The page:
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Native American Youth and Family Center’s Mercedes White Calf channels experience with homelessness, addiction into hope

Southwest Washington advocacy coordinator hosts “Mercedes Second Chance” podcast

By Mia Ryder-Marks, Columbian staff reporter
Published: April 8, 2024, 6:05am
4 Photos
Mercedes White Calf, who uses her experience with homelessness and addiction in her legal outreach, takes a break at her desk in Fourth Plain Commons. White Calf meets with Indigenous peoples across the state to help them advocate during legislative sessions.
Mercedes White Calf, who uses her experience with homelessness and addiction in her legal outreach, takes a break at her desk in Fourth Plain Commons. White Calf meets with Indigenous peoples across the state to help them advocate during legislative sessions. (Amanda Cowan/The Columbian) Photo Gallery

It wasn’t long ago that Mercedes White Calf was homeless and struggling with addiction. Now, she channels those experiences to help others in Washington also have a second chance.

White Calf works as the Southwest Washington advocacy coordinator with the Native American Youth and Family Center and a lobbyist for the nonprofit’s action fund.

“All I want to do is spread hope, because at one point I didn’t have any,” said White Calf, who’s Indigenous.

One way she aims to achieve this is through her podcast “Mercedes Second Chance,” in which she interviews people who have experienced homelessness, addiction and other challenges.

Her podcast was born out of inspirational messages she heard while in treatment: “It only takes five minutes before a miracle” or “If you’re having a hard time, and you feel like you’re hanging on by a string, tie a knot in it and hold on.”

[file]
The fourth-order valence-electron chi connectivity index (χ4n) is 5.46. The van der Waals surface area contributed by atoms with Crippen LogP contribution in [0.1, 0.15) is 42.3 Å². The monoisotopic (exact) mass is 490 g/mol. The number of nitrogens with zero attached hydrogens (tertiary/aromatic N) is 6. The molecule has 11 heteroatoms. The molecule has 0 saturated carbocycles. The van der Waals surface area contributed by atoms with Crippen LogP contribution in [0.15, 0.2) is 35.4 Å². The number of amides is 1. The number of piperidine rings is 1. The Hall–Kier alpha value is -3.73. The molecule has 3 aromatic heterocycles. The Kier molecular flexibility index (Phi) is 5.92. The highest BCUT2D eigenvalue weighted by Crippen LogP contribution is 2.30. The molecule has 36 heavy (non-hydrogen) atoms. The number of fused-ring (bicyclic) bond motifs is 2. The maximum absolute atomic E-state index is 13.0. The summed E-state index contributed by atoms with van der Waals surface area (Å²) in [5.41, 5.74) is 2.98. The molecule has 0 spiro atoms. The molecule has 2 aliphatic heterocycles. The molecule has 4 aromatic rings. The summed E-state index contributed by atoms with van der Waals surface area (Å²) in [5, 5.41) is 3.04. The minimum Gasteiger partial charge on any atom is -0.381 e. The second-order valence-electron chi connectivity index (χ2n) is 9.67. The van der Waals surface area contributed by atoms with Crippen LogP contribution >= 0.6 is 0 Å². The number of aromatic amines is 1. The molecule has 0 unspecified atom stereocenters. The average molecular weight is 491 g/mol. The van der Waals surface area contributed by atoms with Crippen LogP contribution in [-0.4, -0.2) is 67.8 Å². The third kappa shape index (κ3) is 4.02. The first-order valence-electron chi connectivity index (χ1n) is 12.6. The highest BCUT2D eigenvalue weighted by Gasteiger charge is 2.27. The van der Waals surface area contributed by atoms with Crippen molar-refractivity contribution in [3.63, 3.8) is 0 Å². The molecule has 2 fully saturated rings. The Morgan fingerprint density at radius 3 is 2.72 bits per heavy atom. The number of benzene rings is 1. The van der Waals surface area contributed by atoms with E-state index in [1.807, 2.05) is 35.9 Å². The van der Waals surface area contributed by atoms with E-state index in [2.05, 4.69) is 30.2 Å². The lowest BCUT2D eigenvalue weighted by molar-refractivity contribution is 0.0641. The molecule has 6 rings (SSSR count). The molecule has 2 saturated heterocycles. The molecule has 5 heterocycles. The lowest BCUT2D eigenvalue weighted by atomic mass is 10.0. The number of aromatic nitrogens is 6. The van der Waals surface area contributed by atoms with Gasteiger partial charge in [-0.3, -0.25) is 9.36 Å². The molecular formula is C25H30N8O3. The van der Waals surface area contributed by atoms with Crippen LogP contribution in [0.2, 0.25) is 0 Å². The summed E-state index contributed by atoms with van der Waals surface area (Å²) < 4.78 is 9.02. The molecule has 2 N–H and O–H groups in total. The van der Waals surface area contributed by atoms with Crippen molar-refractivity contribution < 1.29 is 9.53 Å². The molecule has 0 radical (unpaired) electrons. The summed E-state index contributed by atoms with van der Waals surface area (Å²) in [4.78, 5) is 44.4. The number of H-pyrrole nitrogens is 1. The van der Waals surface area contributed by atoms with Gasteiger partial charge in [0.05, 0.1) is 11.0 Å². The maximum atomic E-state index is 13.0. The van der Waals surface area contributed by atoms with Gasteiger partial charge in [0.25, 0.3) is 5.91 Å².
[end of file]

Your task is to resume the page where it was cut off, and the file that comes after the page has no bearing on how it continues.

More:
“I needed to hear those things,” White Calf said. “Because anytime I wanted to use drugs, alcohol, all bets were off — I’m using. I didn’t know that there was another way of life. And I considered myself an educated woman, but I knew nothing about recovery.”

‘Slave to drugs’

White Calf grew up in Portland. She earned her bachelor’s degree at the University of Oregon, where she was a recipient of the Bill and Melinda Gates Millennium Scholarship.

But after graduation, White Calf began experimenting with drugs. She lost her job at a law firm and drove to California to search for employment. She eventually became homeless.

“I found myself living in Los Angeles on Skid Row,” she said. “I’ve seen terrible things happen over $10. I was out there for years fending for myself, sleeping in tents, cars, alleys, behind garbage cans. I didn’t have a pillow or cover; there was no such thing as pajamas.”

White Calf said being homeless often felt like a never-ending cycle that’s hard to escape. Although there were resources, she said, there weren’t enough.

“I just couldn’t get out of there. It was like one good thing would happen, but then something bad would happen. I might get a shelter bed for the night, but we couldn’t bring our belongings in so if I left my clothes and blankets with someone, they’d be gone because someone would steal them or leave them somewhere,” she said.

White Calf eventually made her way back to Portland and later entered treatment.

“When I first got clean, I didn’t know what month it was,” White Calf said. She was diagnosed with bipolar disorder and borderline personality disorder, she said.

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It was rough at first, she said, but what helped was being in a program designed by people who were once in her shoes.

“Because when you’re a drug addict, you’re a slave to drugs — you no longer have freedom, and you are subject to sustaining and maintaining that habit, by any means necessary, stronger than any love you can ever have for yourself or your family or your children,” White Calf said. “It’s an aggressive disease. … It’s dragging you just on the edge of death.”